Journal of the Neurological Sciences 07/2002; 199(1-2):31-7. · 2.24 Impact Factor
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    ABSTRACT: To evaluate median nerve somatosensory evoked potentials (SEPs) and alpha waves during different eye conditions. Median SEPs and occipital electroencephalographs (EEG) were recorded in 6 eye conditions: eye-closed (EC), goggle (G), goggle+saccade (GS), saccade (S), eye-opened (EO) and pursuit (P), in 8 normal adults. Subjects saccaded their eyes reacting to auditory cues to watch a diode on the right or left side alternatively during the S condition, or imitated the same saccadic eye-movement as that in the S condition during the GS condition. In the P condition, subjects traced a small circle moving on a computer screen. Compared with the EC and G conditions, N30 (P25-N30 or P14-N30) amplitudes in C4' were significantly larger and the mean amplitude and power of the alpha band was significantly attenuated in the other 4 conditions. The amplitude and power of the alpha band differed significantly between the GS and S conditions, whereas N30 amplitudes were similar between the two conditions. N30-P45 or P45-N60 amplitudes in C4' were significantly larger in the P condition than in other conditions. Present findings suggest that different neural mechanisms cause alpha blocking and the modification of middle latency SEPs associated with oculomotor control.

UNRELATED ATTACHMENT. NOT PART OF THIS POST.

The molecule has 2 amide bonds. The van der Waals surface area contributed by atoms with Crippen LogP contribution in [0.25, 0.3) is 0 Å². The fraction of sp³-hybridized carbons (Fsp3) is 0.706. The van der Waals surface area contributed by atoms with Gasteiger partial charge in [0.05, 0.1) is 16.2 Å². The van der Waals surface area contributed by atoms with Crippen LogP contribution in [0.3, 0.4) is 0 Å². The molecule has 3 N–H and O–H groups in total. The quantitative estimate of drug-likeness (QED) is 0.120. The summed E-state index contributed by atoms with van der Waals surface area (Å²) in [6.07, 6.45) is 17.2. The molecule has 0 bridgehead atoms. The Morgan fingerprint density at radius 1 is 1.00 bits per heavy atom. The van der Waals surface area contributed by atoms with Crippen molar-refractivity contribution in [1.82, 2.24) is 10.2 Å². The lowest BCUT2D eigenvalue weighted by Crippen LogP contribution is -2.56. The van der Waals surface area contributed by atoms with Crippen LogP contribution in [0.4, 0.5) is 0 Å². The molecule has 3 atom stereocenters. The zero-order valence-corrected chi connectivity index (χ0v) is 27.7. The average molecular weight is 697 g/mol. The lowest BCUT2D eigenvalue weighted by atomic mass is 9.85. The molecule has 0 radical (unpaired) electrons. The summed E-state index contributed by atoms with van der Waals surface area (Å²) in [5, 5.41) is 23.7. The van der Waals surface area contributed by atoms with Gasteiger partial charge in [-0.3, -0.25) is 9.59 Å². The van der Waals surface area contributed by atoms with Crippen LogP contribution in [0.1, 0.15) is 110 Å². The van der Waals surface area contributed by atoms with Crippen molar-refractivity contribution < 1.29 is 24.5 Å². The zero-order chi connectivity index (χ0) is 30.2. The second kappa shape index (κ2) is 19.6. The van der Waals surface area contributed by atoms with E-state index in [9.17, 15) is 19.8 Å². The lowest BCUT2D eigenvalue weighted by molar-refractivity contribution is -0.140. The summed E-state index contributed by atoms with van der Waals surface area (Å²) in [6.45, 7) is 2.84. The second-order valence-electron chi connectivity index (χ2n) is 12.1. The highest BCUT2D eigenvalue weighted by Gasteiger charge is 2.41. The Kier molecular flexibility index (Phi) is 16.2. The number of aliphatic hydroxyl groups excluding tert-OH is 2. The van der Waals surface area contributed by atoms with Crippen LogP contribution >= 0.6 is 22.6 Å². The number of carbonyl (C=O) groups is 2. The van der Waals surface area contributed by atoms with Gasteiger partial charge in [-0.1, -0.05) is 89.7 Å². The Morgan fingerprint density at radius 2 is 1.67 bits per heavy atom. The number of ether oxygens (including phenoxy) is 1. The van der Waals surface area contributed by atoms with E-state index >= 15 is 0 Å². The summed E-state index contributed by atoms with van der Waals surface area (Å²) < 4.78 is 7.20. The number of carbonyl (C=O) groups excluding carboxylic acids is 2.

Clinical Neurophysiology 01/2002; 112(12):2250-4. · 3.14 Impact Factor
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    ABSTRACT: The effects of chronic L-dopa administration on antidromic excitability and the firing rate of nigrostriatal dopaminergic neurons were investigated in urethane-anesthetized rats. Rats that received daily L-dopa (100 mg/kg) and carbidopa (25 mg/kg) for 60 days showed a marked decrease in terminal excitability compared with the controls. There were no significant differences in the firing rates between the two groups. This finding may be related to impaired striatal dopamine release from exogenous L-dopa subsequent to chronic L-dopa treatment.